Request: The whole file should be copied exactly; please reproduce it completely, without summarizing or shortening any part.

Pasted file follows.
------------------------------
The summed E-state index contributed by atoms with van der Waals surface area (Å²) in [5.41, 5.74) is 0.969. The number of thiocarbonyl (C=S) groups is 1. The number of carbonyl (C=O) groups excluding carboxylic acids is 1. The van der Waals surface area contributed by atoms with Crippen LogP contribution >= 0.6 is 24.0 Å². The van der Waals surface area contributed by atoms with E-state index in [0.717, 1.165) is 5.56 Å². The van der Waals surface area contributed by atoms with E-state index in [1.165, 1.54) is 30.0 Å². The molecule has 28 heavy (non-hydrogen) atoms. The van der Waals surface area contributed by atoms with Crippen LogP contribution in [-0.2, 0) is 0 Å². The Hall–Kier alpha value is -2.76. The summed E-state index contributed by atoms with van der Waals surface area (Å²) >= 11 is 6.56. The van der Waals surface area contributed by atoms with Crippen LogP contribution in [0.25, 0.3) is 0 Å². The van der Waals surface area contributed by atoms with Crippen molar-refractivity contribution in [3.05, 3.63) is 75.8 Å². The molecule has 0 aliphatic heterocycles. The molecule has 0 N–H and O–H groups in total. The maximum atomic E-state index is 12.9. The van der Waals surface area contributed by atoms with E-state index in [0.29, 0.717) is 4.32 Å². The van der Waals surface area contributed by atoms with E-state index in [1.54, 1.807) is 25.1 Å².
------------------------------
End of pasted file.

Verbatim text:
The summed E-state index contributed by atoms with van der Waals surface area (Å²) in [5.41, 5.74) is 0.969. The number of thiocarbonyl (C=S) groups is 1. The number of carbonyl (C=O) groups excluding carboxylic acids is 1. The van der Waals surface area contributed by atoms with Crippen LogP contribution >= 0.6 is 24.0 Å². The van der Waals surface area contributed by atoms with E-state index in [0.717, 1.165) is 5.56 Å². The van der Waals surface area contributed by atoms with E-state index in [1.165, 1.54) is 30.0 Å². The molecule has 28 heavy (non-hydrogen) atoms. The van der Waals surface area contributed by atoms with Crippen LogP contribution in [-0.2, 0) is 0 Å². The Hall–Kier alpha value is -2.76. The summed E-state index contributed by atoms with van der Waals surface area (Å²) >= 11 is 6.56. The van der Waals surface area contributed by atoms with Crippen LogP contribution in [0.25, 0.3) is 0 Å². The van der Waals surface area contributed by atoms with Crippen molar-refractivity contribution in [3.05, 3.63) is 75.8 Å². The molecule has 0 aliphatic heterocycles. The molecule has 0 N–H and O–H groups in total. The maximum atomic E-state index is 12.9. The van der Waals surface area contributed by atoms with E-state index in [0.29, 0.717) is 4.32 Å². The van der Waals surface area contributed by atoms with E-state index in [1.54, 1.807) is 25.1 Å².